- Shopping cart abandonment — when shoppers put items in their online shopping carts, but then leave a website or app before completing the purchase — is the bane of the online retail industry. But it's also a huge opportunity: Approximately $4 trillion worth of merchandise will be abandoned in online shopping carts this year, and about 63% of that is potentially recoverable by savvy online retailers, according to BI Intelligence estimates.
- Shopping cart abandonment is increasing, and will continue to do so as more consumers shift to online and mobile shopping. In 2013, as many as 74% of online shopping carts were abandoned by shoppers, according to data shared with us by e-commerce data company, Barilliance. That abandonment rate is up from 72% in 2012, and 69% in 2011.
- An abandoned shopping cart does not automatically translate to a "lost sale," since three-fourths of shoppers who have abandoned shopping carts say they plan to return to the retailer's website or store to make a purchase, according to conversion experts at SeeWhy. Online-only retailers are at a disadvantage compared to "omnichannel" retailers in this respect, because they have fewer channels through which to recover lost sales.
- Retailers can reduce the rate of abandonment and increase conversions by streamlining the checkout process and also by retargeting shoppers with emails after they've left a website. We list some easy, quick fixes and features that can help bring back consumers. Shoppers want a convenient and forthright checkout experience — no surprise costs or unnecessary forms.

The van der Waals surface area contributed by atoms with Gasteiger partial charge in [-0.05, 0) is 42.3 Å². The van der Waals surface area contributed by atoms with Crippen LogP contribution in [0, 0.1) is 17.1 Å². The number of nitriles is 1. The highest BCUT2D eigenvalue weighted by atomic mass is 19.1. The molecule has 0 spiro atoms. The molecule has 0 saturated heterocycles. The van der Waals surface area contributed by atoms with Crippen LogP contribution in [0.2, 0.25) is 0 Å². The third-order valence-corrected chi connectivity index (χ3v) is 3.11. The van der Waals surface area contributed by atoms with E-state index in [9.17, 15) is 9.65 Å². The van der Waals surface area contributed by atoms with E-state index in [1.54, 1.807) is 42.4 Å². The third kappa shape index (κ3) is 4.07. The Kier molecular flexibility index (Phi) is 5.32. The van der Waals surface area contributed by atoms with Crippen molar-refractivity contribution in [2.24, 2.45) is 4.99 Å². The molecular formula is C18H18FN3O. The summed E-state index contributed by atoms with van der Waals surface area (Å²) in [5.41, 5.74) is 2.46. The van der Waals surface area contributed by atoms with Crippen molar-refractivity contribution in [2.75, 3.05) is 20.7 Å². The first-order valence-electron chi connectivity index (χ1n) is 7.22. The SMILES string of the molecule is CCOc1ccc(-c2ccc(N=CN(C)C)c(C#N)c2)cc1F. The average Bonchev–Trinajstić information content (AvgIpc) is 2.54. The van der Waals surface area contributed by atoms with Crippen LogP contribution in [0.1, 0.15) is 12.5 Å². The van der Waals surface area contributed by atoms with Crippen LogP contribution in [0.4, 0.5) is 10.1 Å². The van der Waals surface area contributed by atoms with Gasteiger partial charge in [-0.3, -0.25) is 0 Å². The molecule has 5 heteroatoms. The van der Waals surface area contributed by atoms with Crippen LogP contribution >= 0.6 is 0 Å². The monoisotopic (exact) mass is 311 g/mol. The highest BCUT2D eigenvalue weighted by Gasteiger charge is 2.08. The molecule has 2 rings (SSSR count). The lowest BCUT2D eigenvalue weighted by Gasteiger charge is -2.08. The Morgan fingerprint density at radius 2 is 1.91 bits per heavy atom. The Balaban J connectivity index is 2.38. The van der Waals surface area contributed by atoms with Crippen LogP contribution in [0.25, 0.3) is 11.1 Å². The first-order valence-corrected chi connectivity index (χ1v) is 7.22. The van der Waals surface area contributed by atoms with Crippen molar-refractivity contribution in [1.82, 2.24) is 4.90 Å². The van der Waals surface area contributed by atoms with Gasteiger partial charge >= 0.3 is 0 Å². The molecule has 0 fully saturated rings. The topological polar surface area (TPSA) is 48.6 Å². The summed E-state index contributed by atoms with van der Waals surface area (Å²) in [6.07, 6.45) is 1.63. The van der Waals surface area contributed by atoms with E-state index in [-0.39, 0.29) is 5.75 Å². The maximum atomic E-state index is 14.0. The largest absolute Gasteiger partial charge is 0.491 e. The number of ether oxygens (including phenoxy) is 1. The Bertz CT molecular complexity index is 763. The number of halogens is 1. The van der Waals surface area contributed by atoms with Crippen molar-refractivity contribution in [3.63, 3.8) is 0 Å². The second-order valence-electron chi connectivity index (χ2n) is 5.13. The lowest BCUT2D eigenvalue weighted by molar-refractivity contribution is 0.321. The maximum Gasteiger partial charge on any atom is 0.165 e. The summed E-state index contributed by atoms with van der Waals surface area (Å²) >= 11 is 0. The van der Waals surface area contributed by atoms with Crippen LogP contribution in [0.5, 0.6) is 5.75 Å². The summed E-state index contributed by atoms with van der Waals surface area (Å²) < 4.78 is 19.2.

- E-commerce solutions provider Listrak, which works with well-known retailers including Sony and Adidas, has had success retargeting abandoned shoppers with emails after they left a store's website. Initial emails, sent three hours after a consumer abandons a cart, average a 40% open rate and a 20% click-through rate, which is high for marketing emails.
- More broadly, an abandoned shopping cart should be seen as part of the increasingly complex series of steps a consumer might take before finally making a purchase, and a strong indicator of consumer interest in a product or a brand. Technology that helps retailers collect and leverage online shopping cart data is likely to be a worthwhile [...]